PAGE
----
Taxation in Ireland
After going through the fiscal crisis of the 1980s, the State gradually began to expand the corporation tax base. Some restrictions were applied to financing based on taxes between 1982 and 1986. Then in late 1980s and early 1990s a general shift appeared in industrial policy, broadening tax base in the area of corporation. Basically, the Irish corporation tax is imposed on the worldwide profits. It is composed of chargeable gains and incomes of companies residing in the country. Foreign companies, on the other hand, are subject to corporation tax on its chargeable profits.
Ireland has a specific Corporation Tax Code which includes four basic tax expenditures aiming to achieve certain policy objectives: the Knowledge Development Box (KDB), Development (R&D) Tax Credit which are designed to increase Business Expenditure on Research and Development (BERD). However, unincorporated businesses, for example, self-employed persons or sole proprietorships cannot be a subject to corporation tax. This means that profits and gains arising from companies’ trade are viewed as income chargeable to income tax.
Ireland’s taxation system ir progressive which means that the higher are incomes, the higher is a tax rate applicable to those incomes. Data collected last year (2016) shows (Publicpolicy.ie) that the tax paid by one person on earnings that are half average is the 2nd lowest in the OECD (altogether 34 countries) which, for example, is 1/10 of Denmark’s rate.
Types of taxes in Ireland
Ireland has several types of taxes: an income tax, a value added tax (VAT), corporation tax and also Universal Social Charge (USC) on your employment income and Pay Related Social Insurance (PRSI).
A tax on company income imposed by Ireland’s authorities was approved since the establishment of the Irish Free State in 1922. There is also an Article 74 of the Constitution of the Irish Free State stating regulations for transitional provisions related to collection and imposition of taxes that were imposed previously under the British administration in Ireland.
The common corporate tax rate qualifying dividends from EU and tax treaty territories is fixed at 12.5%. However, corporate tax of 25% is imposed on all passive incomes. Companies may be subject to other taxes though. For example, stamp duties on the transfer of property – the rate are 1-2%, local property taxes with the rate of – 0.18-0.25%. There are also industry-specific taxes established in the country. For example, it can be a shipping tonnage tax or construction operations tax.
In addition, there is a special tax which applies to certain petroleum activities, depending on the profit yield of a site. Therefore, the applicable tax rate can range 25%- 40%. Another example is a carbon tax which is applied on mineral oils such as kerosene or auto fuels, which can be purchased in Ireland. The rates of such taxes are equal to EUR 20 per ton of CO2 emitted.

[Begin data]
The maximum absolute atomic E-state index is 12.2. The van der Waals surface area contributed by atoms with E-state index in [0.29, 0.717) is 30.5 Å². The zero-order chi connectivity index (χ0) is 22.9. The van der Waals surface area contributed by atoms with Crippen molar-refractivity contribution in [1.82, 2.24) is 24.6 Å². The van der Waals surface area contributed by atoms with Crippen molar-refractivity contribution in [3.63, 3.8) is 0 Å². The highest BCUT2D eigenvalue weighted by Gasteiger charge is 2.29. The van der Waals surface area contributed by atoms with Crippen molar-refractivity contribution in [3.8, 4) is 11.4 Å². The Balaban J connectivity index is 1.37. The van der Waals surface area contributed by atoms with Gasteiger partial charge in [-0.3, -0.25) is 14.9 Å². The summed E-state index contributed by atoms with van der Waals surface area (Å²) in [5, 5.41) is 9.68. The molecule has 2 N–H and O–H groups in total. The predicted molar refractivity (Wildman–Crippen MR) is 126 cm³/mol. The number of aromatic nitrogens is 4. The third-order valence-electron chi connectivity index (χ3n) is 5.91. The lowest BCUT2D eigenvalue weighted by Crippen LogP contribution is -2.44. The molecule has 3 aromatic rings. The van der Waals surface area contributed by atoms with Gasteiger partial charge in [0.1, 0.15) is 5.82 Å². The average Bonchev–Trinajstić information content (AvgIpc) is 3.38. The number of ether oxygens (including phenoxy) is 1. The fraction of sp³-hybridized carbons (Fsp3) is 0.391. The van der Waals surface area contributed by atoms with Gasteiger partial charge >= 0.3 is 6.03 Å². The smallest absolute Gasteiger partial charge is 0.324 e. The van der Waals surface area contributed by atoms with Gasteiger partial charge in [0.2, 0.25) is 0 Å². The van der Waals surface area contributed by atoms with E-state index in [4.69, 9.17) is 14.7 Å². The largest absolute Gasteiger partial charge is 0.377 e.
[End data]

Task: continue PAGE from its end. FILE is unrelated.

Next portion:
VAT in Ireland can be referred to as a consumption based tax assessed on the value added to available goods and services which can be applied to almost everything that country offers and sells for use or consumption. VAT tax rate applicable in the country is 23%. However, there can other tax rates depending on the type of goods or services provided.
Every person living in Ireland must pay his or her worldwide income taxes. The basic condition is living in Ireland for 183 days or more during one tax year or for 280 days or more during the tax year and the previous tax year. If less than that, then a person is not considered tax resident and shall only pay taxes on income earned in Ireland. Tax rates for incomes are: up to 33 800 EUR – 20% and over 33 800 EUR – 40%. There is a special Pay As You Earn (PAYE) system established in the country governed by Irish Tax and Customs office.
Pay Related Social Insurance (PRSI)
PRSI payments can be considered as a part of the Social Insurance Fund (SIF). This fund provides help by paying for Social Welfare benefits and pensions. It shall be paid by all employed residents except those who are earning 38 EUR or more per week by doing full-time or part-time job, workers who are self-employed and their annual income is 5,000 EUR a year or more and persons who are 16 years old or over or are under pensionable age.
Universal Social Charge (USC)
USC is referred to as a tax which must be paid on person’s total income. However, there are some types of income that are exempt. For example, an individual can pay USC at the standard rate or the reduced rate, depending on the circumstances. Reduced rates of Universal Social Charge apply to those individuals who are aged 70 or older or hold a Medical Card which is full, if a person reaches the age of 70 or holds a full medical card at any time during the year, having total income of 60,000 EUR or less otherwise the standard rates of UCS shall be applied to incomes.